How to Smoothly Transfer Assets in a SAAS Acquisition

How to Smoothly Transfer Assets in a SAAS Acquisition

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How to Smoothly Transfer Assets in a SAAS AcquisitionPhoto from resources.microacquire

Originally Posted On: How to Smoothly Transfer Assets in a SAAS Acquisition – MicroAcquire – Startup acquisition resources

 

Acquisitions can involve a lot of hard work. Among other considerations like valuations, financing, and so on, you need to understand how to isolate acquisition assets, ensure they’re transferable, and then assign them to the Asset Purchase Agreement (APA). It’s a lot to think about – especially if you’ve never done one before.

That said, buyers love asset purchases as it allows them to acquire assets they’re interested in while excluding others (and their liabilities). This reduces risk and saves money for what they plan to do post-acquisition. You also benefit from an asset purchase as it might free you to invest in other areas, acquire a new business, or simply do more of what you love.

Asset purchases do involve a lot of moving parts, however. The key thing here, as with all elements of an acquisition, is preparation. It bears repeating: the better prepared you are now, the easier it is to close. With that in mind, read on to learn how to transfer your SaaS assets the easy way.

Why legal help is critical

SaaS acquisitions mostly involve intangible assets such as:

  • Intellectual Property (IP)
  • Websites and domain names
  • Trade secrets
  • Your brand and customer loyalty
  • Customer lists and data
  • Patents and other copyright

Unlike fixed assets such as property, machinery, and so on, intangible assets are harder to qualify and quantify. The more evidence you have, however, the stronger your claims, which brings me to a critical recommendation: Consult a legal professional to assess your legal claims to fixed and intangible assets before you start negotiating.

Without legal help, you risk disputing asset ownership with contractors, suppliers, or other third parties. A buyer worth their salt will sniff out potential disputes during due diligence but don’t rely on them alone or you could face a nasty legal battle post-acquisition. Instead, hire a professional to help you – especially if your business is large ($1 million-plus ARR) or complex.

What to do before you close

If you’ve already signed the Asset Purchase Agreement (APA), skip to the next section. Or, read on for a reminder of the common issues that impact asset-purchase acquisitions.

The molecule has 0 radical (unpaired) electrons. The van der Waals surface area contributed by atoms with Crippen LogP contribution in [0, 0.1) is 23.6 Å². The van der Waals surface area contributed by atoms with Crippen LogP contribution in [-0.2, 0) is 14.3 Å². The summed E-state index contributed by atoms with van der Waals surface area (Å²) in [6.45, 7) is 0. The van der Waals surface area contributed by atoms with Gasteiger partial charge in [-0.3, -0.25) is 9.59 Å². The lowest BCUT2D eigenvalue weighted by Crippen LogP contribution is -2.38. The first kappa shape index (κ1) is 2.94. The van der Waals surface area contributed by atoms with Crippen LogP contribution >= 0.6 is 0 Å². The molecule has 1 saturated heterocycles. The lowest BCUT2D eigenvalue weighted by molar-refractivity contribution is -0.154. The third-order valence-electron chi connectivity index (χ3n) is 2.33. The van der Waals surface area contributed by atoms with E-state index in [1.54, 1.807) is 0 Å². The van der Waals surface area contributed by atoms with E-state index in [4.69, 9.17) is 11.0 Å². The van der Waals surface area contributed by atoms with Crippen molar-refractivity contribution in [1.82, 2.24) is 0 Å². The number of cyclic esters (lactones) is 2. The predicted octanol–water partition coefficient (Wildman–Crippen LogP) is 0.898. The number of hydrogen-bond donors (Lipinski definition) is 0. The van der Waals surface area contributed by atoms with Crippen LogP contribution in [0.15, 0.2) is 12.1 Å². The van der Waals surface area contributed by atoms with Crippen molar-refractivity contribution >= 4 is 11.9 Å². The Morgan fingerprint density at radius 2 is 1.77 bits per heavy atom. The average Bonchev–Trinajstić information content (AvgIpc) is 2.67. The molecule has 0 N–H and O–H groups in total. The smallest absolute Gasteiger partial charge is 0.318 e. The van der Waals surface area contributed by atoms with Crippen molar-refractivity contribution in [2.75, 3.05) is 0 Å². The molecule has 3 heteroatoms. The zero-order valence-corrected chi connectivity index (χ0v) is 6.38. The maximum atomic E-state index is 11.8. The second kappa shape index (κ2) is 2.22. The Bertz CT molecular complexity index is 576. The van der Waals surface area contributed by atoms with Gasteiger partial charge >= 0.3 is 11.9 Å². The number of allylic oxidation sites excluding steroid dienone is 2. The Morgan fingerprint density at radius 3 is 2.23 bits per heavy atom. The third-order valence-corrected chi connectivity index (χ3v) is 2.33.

Transferring Intellectual Property

Intellectual Property (IP) is the stuff that makes your startup your startup and includes code, proprietary technology, trademarks, copyrighted assets, patents, and so on. You might have trademarked your brand name or slogan, for example, copyrighted your codebase, or been awarded a patent for an innovative system or process.

In all cases, you should have legal agreements that protect your IP from anyone else using, reproducing, or distributing it without your consent. That way, when the buyer acquires these assets, you simply transfer the agreements to the new name. Otherwise, you might have to draw up new agreements before entering negotiations, which could stall the acquisition.

Who owns the code?

Many SaaS companies hire contractors to write code. But unlike regular employees, contractors aren’t subject to the same rules. For example, your employment contracts might include a clause that assigns ownership to the company for anything produced using company resources or on company time. But what about contractor agreements?

Without legal contracts that define who owns what, contractors might claim ownership on anything from code to content – especially if they get wind of a lucrative acquisition deal. If your code is part of an acquisition, ensure it belongs to you and not the contractors who wrote it. Otherwise, you have no legal right to sell it in the first place.

You should have watertight contracts and Non-Disclosure Agreements (NDAs) that protect your ownership rights. Legal disputes can stall an acquisition, or worse, sour an acquisition after it’s taken place. Smart buyers will cover this in due diligence but it’s good to get your house in order before you negotiate or it’ll weaken your bargaining power.

Will your hosting provider play ball?

You should also consider the impact of hosting – do you host your SaaS business or rely on a third-party vendor such as Amazon Web Services? A buyer acquiring your entire software stack needs reassurance it’ll transfer without outages or other customer disruptions. Ensure your hosting provider agrees to the same Service Level Agreements (SLAs) and price, and in the absence of anything concrete, be cynical and assume they might want to renegotiate!

Transferring people

Have your engineers built something cool? Did your marketing team help your startup grow from pre-revenue to $1 million-plus ARR? If so, you might find buyers interested in your people, not your assets. Why? Well, it might make better sense to acquire a team with a proven track record than hire one from scratch. Or, perhaps IP is tied to team members and that’s the buyer’s only way of acquiring it (in which case, I refer you back to the previous section!).

Talk to them first

Whatever the buyer’s rationale, consult your team first. Let them know you received an offer and ask how they’d feel about working for someone else. It’s a delicate conversation as you don’t want them to think you’re selling them off. But if you’re moving in a new direction and can’t take everyone with you, this could save some heartache.